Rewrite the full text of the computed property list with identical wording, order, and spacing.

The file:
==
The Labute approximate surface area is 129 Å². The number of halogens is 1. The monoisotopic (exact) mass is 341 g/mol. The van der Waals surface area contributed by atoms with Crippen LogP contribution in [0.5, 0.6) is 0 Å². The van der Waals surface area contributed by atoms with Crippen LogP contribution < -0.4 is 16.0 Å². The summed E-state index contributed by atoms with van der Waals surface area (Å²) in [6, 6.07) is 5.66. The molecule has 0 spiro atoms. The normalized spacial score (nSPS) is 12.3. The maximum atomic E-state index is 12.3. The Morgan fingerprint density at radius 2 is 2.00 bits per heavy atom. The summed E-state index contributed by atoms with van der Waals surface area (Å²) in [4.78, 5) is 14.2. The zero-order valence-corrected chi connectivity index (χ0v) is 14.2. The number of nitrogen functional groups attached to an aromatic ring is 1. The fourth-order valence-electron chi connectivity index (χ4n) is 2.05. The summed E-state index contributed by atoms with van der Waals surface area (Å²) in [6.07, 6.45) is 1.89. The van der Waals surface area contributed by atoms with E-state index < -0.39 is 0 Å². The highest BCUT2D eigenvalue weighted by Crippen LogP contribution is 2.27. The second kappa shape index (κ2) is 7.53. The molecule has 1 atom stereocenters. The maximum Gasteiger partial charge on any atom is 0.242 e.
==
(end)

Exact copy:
The Labute approximate surface area is 129 Å². The number of halogens is 1. The monoisotopic (exact) mass is 341 g/mol. The van der Waals surface area contributed by atoms with Crippen LogP contribution in [0.5, 0.6) is 0 Å². The van der Waals surface area contributed by atoms with Crippen LogP contribution < -0.4 is 16.0 Å². The summed E-state index contributed by atoms with van der Waals surface area (Å²) in [6, 6.07) is 5.66. The molecule has 0 spiro atoms. The normalized spacial score (nSPS) is 12.3. The maximum atomic E-state index is 12.3. The Morgan fingerprint density at radius 2 is 2.00 bits per heavy atom. The summed E-state index contributed by atoms with van der Waals surface area (Å²) in [4.78, 5) is 14.2. The zero-order valence-corrected chi connectivity index (χ0v) is 14.2. The number of nitrogen functional groups attached to an aromatic ring is 1. The fourth-order valence-electron chi connectivity index (χ4n) is 2.05. The summed E-state index contributed by atoms with van der Waals surface area (Å²) in [6.07, 6.45) is 1.89. The van der Waals surface area contributed by atoms with E-state index < -0.39 is 0 Å². The highest BCUT2D eigenvalue weighted by Crippen LogP contribution is 2.27. The second kappa shape index (κ2) is 7.53. The molecule has 1 atom stereocenters. The maximum Gasteiger partial charge on any atom is 0.242 e.